The Volokh Conspiracy

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AI in Court

Court Notes Apparently Nonexistent Precedents Cited in Brief, Suggests Brief May Have Been Partly AI-Written


From Ex parte Lee, decided last week by the Tenth District Texas Court of Appeals, in an opinion by Chief Justice Tom Gray, joined by Justices Matt Johnson and Steven Lee Smith:

Allen Michael Lee is charged with one count of aggravated sexual assault of a child and two counts of sexual assault of a child. Bail amounts were set at $400,000 in total for the three charges. He has not been able to make bail. He filed a pre-trial application for a writ of habeas corpus asking to either be released or have bail reduced to $15,000 total. After a hearing, the trial court denied Lee's application.

In one issue, Lee contends the trial court abused its discretion in denying Lee's request for a bail/bond reduction. Specifically, he contends the initial bail set was excessively high and that the trial court abused its discretion by denying his application without an explanation.

In presenting error to this Court, an appellant's brief must contain a clear and concise argument of the contentions made with appropriate citations to authorities and to the record. That has not occurred in this case. In the "Standard of Review" and "Applicable Law" sections of his brief, Lee cites to the general, applicable case law and statutes.

However, in his "Argument" section, where appropriate citations must be included, Lee cites to five cases to support the two sub-arguments to his issue. Only three of those five cases are published. None of the three published cases cited actually exist in the Southwest Reporter. Each citation provides the reader a jump-cite into the body of a different case that has nothing to do with the propositions cited by Lee. Two of the citations take the reader to cases from Missouri. As the State points out, even Texas cases with the same names as those cited by Lee do not correspond with the propositions relied upon. [A footnote lays out the details, quoting the State's brief. -EV]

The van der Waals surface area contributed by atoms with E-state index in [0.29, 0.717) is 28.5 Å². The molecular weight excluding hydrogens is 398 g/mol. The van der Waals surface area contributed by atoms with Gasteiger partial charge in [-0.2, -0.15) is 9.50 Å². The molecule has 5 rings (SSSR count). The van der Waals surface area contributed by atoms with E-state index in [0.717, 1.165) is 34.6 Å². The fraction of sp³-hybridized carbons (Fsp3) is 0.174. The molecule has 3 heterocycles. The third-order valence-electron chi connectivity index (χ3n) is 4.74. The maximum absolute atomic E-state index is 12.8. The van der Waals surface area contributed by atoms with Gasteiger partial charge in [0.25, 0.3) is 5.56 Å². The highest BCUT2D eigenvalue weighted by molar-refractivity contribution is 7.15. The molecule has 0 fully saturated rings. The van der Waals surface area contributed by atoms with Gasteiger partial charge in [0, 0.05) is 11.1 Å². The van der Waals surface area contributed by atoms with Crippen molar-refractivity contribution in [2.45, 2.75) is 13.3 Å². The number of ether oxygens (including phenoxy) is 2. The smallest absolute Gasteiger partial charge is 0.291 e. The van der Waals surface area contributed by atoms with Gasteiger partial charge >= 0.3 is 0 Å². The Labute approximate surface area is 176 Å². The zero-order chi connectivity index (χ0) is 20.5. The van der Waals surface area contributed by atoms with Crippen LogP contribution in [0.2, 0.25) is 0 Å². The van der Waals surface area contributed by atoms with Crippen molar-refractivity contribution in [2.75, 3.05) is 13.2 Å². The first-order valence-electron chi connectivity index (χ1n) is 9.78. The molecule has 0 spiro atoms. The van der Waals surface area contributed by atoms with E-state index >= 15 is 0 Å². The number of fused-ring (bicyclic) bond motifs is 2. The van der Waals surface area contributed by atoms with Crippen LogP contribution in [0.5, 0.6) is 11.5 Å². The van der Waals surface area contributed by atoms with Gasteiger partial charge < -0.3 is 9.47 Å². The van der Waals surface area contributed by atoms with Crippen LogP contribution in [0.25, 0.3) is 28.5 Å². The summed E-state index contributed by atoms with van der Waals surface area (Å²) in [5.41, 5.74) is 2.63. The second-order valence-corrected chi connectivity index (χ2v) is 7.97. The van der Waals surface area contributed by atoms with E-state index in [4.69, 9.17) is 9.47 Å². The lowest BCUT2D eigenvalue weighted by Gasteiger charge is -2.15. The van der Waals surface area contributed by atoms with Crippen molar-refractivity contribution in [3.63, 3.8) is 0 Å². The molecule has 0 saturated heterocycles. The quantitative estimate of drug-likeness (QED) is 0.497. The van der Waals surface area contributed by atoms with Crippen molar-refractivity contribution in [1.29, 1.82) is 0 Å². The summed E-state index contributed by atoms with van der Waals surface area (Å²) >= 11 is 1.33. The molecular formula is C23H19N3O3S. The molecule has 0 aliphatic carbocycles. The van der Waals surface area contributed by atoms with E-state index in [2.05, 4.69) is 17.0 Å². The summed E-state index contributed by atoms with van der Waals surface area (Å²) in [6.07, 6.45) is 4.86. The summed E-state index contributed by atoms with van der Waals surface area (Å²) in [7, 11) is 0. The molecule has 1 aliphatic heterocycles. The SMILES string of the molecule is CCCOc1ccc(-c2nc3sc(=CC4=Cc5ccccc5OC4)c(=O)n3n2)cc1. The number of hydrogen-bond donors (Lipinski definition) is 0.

Further, as again noted by the State, the brief is devoid of any citations to the record. These deficiencies, although brought to the Court's and to Lee's attention by the State in its brief to this Court, were neither contested nor corrected by Lee in any kind of reply, amended, or supplemental brief.

{Based upon a recent Texas Bar CLE, "Have the Robot Lawyers Finally Arrived? Practical Concerns and Ethical Dimension of ChatGPT," presented by John G. Browning of Spencer Fane LLP, it appears that at least the "Argument" portion of the brief may have been prepared by artificial intelligence (AI). To avoid this problem, Federal District Court Judge, Brantley Starr, requires the following certification for pleadings filed in cases pending in his court [see this post for the text, which I omit here -EV] ….

Because we have no information regarding why the briefing is illogical, and because we have addressed the issue raised on appeal, we resist the temptation to issue a show cause order as a New York federal district judge did in Mata v. Avianca, Inc., 2023 WL 3696209, 2023 U.S. Dist. Lexis 94323 (S.D.N.Y., May 4, 2023, order), or report the attorney to the State Bar of Texas for a potential investigation for a violation of the State Bar rules.}

Thus, Lee inadequately briefs his sole issue on appeal. The failure to adequately brief an issue presents nothing for us to review, and we are not required to make an appellant's arguments for him. Accordingly, because Lee inadequately briefs his sole issue, it presents nothing for our review and is overruled.

I tried to reach the author of Lee's brief, Craig Alan Greening of the Greening Law Group; I will add his response if I get it. Thanks to Sam Cole for the pointer.